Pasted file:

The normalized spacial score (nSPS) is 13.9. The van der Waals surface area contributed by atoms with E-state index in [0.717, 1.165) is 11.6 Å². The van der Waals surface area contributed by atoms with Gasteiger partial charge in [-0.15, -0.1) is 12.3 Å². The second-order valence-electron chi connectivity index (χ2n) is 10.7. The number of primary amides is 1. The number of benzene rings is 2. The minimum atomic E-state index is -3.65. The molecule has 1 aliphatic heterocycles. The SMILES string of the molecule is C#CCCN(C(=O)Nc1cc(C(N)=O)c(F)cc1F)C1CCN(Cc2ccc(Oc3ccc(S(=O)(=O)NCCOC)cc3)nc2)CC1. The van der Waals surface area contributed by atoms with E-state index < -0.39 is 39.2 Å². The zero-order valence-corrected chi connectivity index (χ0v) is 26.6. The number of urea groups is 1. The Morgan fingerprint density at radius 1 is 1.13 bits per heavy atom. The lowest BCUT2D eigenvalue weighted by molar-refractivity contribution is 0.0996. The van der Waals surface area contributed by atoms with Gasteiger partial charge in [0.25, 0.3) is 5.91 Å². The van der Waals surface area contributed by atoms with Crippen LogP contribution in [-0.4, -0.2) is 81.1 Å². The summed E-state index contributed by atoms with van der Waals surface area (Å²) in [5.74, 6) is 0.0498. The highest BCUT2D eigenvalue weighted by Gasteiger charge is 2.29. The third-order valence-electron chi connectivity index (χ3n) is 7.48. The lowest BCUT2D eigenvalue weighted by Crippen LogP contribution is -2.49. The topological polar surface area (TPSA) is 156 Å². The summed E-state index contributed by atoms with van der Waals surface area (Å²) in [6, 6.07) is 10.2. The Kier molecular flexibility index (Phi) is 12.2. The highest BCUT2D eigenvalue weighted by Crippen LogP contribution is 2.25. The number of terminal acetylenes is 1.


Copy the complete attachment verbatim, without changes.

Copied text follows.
The normalized spacial score (nSPS) is 13.9. The van der Waals surface area contributed by atoms with E-state index in [0.717, 1.165) is 11.6 Å². The van der Waals surface area contributed by atoms with Gasteiger partial charge in [-0.15, -0.1) is 12.3 Å². The second-order valence-electron chi connectivity index (χ2n) is 10.7. The number of primary amides is 1. The number of benzene rings is 2. The minimum atomic E-state index is -3.65. The molecule has 1 aliphatic heterocycles. The SMILES string of the molecule is C#CCCN(C(=O)Nc1cc(C(N)=O)c(F)cc1F)C1CCN(Cc2ccc(Oc3ccc(S(=O)(=O)NCCOC)cc3)nc2)CC1. The van der Waals surface area contributed by atoms with E-state index < -0.39 is 39.2 Å². The zero-order valence-corrected chi connectivity index (χ0v) is 26.6. The number of urea groups is 1. The Morgan fingerprint density at radius 1 is 1.13 bits per heavy atom. The lowest BCUT2D eigenvalue weighted by molar-refractivity contribution is 0.0996. The van der Waals surface area contributed by atoms with Gasteiger partial charge in [0.25, 0.3) is 5.91 Å². The van der Waals surface area contributed by atoms with Crippen LogP contribution in [-0.4, -0.2) is 81.1 Å². The summed E-state index contributed by atoms with van der Waals surface area (Å²) in [5.74, 6) is 0.0498. The highest BCUT2D eigenvalue weighted by Gasteiger charge is 2.29. The third-order valence-electron chi connectivity index (χ3n) is 7.48. The lowest BCUT2D eigenvalue weighted by Crippen LogP contribution is -2.49. The topological polar surface area (TPSA) is 156 Å². The summed E-state index contributed by atoms with van der Waals surface area (Å²) in [6, 6.07) is 10.2. The Kier molecular flexibility index (Phi) is 12.2. The highest BCUT2D eigenvalue weighted by Crippen LogP contribution is 2.25. The number of terminal acetylenes is 1.